Friday, September 21, 2007

Mossy's Backpackers #5

Thump. Thump. Thump.

Max could barely make out the road in front of him but he could see enough to avoid the potholes without breaking stride. The only sounds disturbing the pre-dawn quiet were his steady, deep breaths and the rhythmic thumping of his runners meeting the asphalt.

He had set his alarm for 5 am so that he could make it to the beach in time for sunrise. The three other guys in his dorm did not seem to appreciate the early morning buzzer – in fact if he had been facing a touch more to the right the shoe Tobias threw at him would have ended this run before it even began. As it turned out, his right hip was a bit sore but here he was.

Thump. Thump. Thump.

We are not happy with you, his body told him for the tenth time in the last two minutes.

“Don’t care,” he said aloud. “I need this today.”

But it’s Sunday, his body replied. You never run on Sunday.

“Shut. Up.”

Sunday is the day of rest.

“Don’t you dare bring religion into this.”

We should be in bed right now.

“We’re done here. No more. Be quiet, I need to think.”

Thump. Thump. Thump.

Normally Max ran with his iPod blaring to keep himself distracted from the aches and pains and the desire to stop. This morning, however, he had left iT behind at the hostel. He needed the peace to bring some order to his chaotic thoughts.

“Ok,” he said to the morning. “What the hell is going on?”

The morning, wisely, remained quiet while awaiting further clarification.

“I’ve known this girl for a whole eight days. Eight!”

Max jogged on for a few moments in silence, passing a farm house to his right. When he came by during the day the front yard was always alive with dogs and children but they had enough sense to still be abed at this hour; thus he remained the only intrusion to the tranquility of the morning.

“What do I know about her after eight days? She’s smart. Pretty. Fit. Funny as all hell. I have met women like this before. So why the hell am I arse over tea kettle for this one?”

The morning, quite unhelpfully, remained mute.

“This makes no sense. I don’t get it at all.”

The morning stubbornly held firm to its silence, tempted as it was to respond. It was not about to ruin a few thousand years worth of work just because some dumb arsed Canadian was getting all worked up about a girl.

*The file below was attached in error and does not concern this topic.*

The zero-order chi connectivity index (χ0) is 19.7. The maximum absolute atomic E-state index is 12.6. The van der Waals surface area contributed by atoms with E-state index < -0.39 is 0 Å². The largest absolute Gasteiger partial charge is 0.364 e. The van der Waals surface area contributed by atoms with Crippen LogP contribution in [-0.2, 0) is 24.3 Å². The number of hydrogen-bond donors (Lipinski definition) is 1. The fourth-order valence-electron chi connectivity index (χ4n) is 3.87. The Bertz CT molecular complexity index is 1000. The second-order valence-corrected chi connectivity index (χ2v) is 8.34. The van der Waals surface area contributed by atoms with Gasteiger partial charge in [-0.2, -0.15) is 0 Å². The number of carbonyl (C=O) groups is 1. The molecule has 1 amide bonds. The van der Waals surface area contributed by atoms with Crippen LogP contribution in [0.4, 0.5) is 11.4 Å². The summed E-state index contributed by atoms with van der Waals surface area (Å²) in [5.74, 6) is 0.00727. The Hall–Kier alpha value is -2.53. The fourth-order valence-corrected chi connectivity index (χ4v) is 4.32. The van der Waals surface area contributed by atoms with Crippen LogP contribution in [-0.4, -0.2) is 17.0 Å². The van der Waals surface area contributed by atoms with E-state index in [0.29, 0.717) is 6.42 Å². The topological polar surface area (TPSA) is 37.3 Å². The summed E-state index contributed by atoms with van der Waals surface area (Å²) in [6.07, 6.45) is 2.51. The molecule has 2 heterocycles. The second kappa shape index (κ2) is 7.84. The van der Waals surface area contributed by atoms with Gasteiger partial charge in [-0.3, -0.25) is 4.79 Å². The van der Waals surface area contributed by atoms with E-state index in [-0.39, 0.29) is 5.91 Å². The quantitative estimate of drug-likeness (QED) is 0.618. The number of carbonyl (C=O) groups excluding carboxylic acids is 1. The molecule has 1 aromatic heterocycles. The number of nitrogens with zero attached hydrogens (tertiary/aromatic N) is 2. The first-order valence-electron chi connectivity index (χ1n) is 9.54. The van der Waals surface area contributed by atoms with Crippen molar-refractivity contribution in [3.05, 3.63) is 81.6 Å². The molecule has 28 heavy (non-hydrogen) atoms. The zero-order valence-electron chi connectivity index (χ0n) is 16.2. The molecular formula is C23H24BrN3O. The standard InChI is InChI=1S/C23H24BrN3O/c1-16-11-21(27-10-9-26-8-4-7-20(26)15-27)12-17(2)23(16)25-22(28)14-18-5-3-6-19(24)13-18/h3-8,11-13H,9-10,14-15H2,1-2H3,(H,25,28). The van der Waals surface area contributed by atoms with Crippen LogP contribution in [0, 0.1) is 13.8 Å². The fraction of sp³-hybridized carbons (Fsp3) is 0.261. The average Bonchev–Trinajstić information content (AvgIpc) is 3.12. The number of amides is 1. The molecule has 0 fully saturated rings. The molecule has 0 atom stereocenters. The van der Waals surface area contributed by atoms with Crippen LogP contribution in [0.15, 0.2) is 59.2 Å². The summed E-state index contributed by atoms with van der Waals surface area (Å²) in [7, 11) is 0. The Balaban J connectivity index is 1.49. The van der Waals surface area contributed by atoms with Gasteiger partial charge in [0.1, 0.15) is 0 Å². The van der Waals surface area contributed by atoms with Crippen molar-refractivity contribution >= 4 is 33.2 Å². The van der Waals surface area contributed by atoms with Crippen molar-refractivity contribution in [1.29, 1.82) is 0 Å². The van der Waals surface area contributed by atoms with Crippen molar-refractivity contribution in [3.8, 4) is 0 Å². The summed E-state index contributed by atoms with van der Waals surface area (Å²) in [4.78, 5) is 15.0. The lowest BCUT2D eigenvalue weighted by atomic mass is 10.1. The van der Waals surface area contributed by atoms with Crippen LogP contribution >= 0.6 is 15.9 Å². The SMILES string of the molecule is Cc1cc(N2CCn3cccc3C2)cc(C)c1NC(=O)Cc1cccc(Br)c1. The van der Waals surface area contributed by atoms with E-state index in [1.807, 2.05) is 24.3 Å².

Thump. Thump. Thump.

The sky was beginning to brighten noticeably as he navigated the final S-curve and began the last straightaway to the beach. He picked up the pace slightly to ensure he got there in time. His legs groaned. He ignored them.

He could feel a fine trickle of sweat travel down his spine so he unzipped his pale grey hoodie a bit further. He was wearing a ragged old once-white t-shirt underneath it with his favorite chocolate brown, knee length cargo shorts – they weren’t ideal for running but they were ridiculously comfortable so he made do.

Max gradually slowed his pace so that he hit the fine sand of the beach at a brisk walk. He sat himself down on his thinking log with a few minutes to spare before daybreak, gazing out to sea with his brow furrowed as his breathing leisurely returned to normal. He rested his forearms on his thighs and listened to the gentle cacophony of the waves as he attempted one more time to marshal his thoughts.

“Alright. Romance and travel. So tempting but rarely a good idea. I’ve seen far too many couples break up while backpacking. But what if it works out? That would be pretty incredible. But I don’t even know if she likes me! What if I go for it and she says ‘no thanks’? What then?”

The sky was rapidly transforming from plain black night into a raucous blend of reds, oranges and yellows. Max’s head finally went silent as he lost himself in the glorious display of nature.

“Nothing like a touch of spectacular natural beauty to make you feel like an insignificant git,” he muttered.

The first rays of sunshine finally peaked over the horizon, painting the water with a golden hue. Max remained seated on the driftwood, treasuring the few moments of peace he had regained.

“Living on the west coast back home is great,” he murmured. “But there’s definitely something to be said for this.”

As the sun climbed higher, the colors overhead faded to a soft blue. The shade of blue reminded Max of the exterior of his parents’ home back in Vancouver – he could vividly recall the last time he saw it. It was his big sister’s 30th birthday and everyone was gathered in the backyard watching Vicky open her presents and eating the black forest cake Mom had made. That cake, like every other she made, was so mind-blowingly good that…

“Stop it! Stop avoiding the bloody subject!” he yelled suddenly. “I came out here to figure this out, not day dream about cake! Stupid, worthless brain cells!”

This was not working, he grudgingly admitted. He needed to talk this over with someone. But who? Cindy? Maybe. She and Greg had decided last night to extend their stay for another week, so he had a bit more time to speak with her.

Max stood up, stretched himself out and strolled back towards the road, his mind still buzzing with ideas. What about Mossy, he thought suddenly. The big man had a good head on him and he had been like a second father to him these last few months. Max had yet to see him steer a single backpacker he had encountered wrong, he was just always full of good advice.

His mind began to settle down, as it always did once he had reached a decision after a long struggle. He liked this notion a lot. This could work. He stepped onto the asphalt and began the run back to the hostel with a small smile creasing his face.

We thought we were done with this nonsense, his body sighed. We liked it on the beach.

“Shove a dirty sock in it,” Max said contentedly.

Thump. Thump. Thump.

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